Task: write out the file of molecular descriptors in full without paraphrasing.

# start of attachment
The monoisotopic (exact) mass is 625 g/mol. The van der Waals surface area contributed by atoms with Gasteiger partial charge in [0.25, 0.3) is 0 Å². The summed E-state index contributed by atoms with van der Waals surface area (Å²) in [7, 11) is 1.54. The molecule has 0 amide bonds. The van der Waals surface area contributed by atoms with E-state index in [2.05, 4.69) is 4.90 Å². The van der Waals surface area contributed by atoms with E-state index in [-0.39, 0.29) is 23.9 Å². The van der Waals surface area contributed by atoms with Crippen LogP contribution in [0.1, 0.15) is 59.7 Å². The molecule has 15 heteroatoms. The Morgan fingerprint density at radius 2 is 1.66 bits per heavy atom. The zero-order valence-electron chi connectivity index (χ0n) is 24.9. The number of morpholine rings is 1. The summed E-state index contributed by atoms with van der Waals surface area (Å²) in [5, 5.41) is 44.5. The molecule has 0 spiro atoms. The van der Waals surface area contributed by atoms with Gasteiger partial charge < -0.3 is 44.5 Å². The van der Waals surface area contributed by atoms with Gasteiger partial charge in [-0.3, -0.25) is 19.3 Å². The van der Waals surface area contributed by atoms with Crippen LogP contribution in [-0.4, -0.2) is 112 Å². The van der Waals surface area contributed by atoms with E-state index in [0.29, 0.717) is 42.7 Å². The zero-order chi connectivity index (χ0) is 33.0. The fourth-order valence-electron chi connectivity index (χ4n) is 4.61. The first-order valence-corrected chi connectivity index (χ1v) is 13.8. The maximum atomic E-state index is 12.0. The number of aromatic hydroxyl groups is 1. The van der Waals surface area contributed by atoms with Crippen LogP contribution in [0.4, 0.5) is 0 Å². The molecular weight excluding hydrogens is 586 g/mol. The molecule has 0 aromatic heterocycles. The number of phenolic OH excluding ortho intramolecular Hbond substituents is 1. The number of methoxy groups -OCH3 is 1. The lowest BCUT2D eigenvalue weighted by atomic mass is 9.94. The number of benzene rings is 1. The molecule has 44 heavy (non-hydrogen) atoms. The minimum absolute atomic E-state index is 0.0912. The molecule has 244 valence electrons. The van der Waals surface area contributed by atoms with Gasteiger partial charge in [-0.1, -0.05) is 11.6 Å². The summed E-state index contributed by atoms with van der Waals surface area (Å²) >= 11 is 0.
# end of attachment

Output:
The monoisotopic (exact) mass is 625 g/mol. The van der Waals surface area contributed by atoms with Gasteiger partial charge in [0.25, 0.3) is 0 Å². The summed E-state index contributed by atoms with van der Waals surface area (Å²) in [7, 11) is 1.54. The molecule has 0 amide bonds. The van der Waals surface area contributed by atoms with E-state index in [2.05, 4.69) is 4.90 Å². The van der Waals surface area contributed by atoms with E-state index in [-0.39, 0.29) is 23.9 Å². The van der Waals surface area contributed by atoms with Crippen LogP contribution in [0.1, 0.15) is 59.7 Å². The molecule has 15 heteroatoms. The Morgan fingerprint density at radius 2 is 1.66 bits per heavy atom. The zero-order valence-electron chi connectivity index (χ0n) is 24.9. The number of morpholine rings is 1. The summed E-state index contributed by atoms with van der Waals surface area (Å²) in [5, 5.41) is 44.5. The molecule has 0 spiro atoms. The van der Waals surface area contributed by atoms with Gasteiger partial charge < -0.3 is 44.5 Å². The van der Waals surface area contributed by atoms with Gasteiger partial charge in [-0.3, -0.25) is 19.3 Å². The van der Waals surface area contributed by atoms with Crippen LogP contribution in [-0.4, -0.2) is 112 Å². The van der Waals surface area contributed by atoms with E-state index in [0.29, 0.717) is 42.7 Å². The zero-order chi connectivity index (χ0) is 33.0. The fourth-order valence-electron chi connectivity index (χ4n) is 4.61. The first-order valence-corrected chi connectivity index (χ1v) is 13.8. The maximum atomic E-state index is 12.0. The number of aromatic hydroxyl groups is 1. The van der Waals surface area contributed by atoms with Crippen LogP contribution in [0.4, 0.5) is 0 Å². The molecular weight excluding hydrogens is 586 g/mol. The molecule has 0 aromatic heterocycles. The number of phenolic OH excluding ortho intramolecular Hbond substituents is 1. The number of methoxy groups -OCH3 is 1. The lowest BCUT2D eigenvalue weighted by atomic mass is 9.94. The number of benzene rings is 1. The molecule has 44 heavy (non-hydrogen) atoms. The minimum absolute atomic E-state index is 0.0912. The molecule has 244 valence electrons. The van der Waals surface area contributed by atoms with Gasteiger partial charge in [-0.1, -0.05) is 11.6 Å². The summed E-state index contributed by atoms with van der Waals surface area (Å²) >= 11 is 0.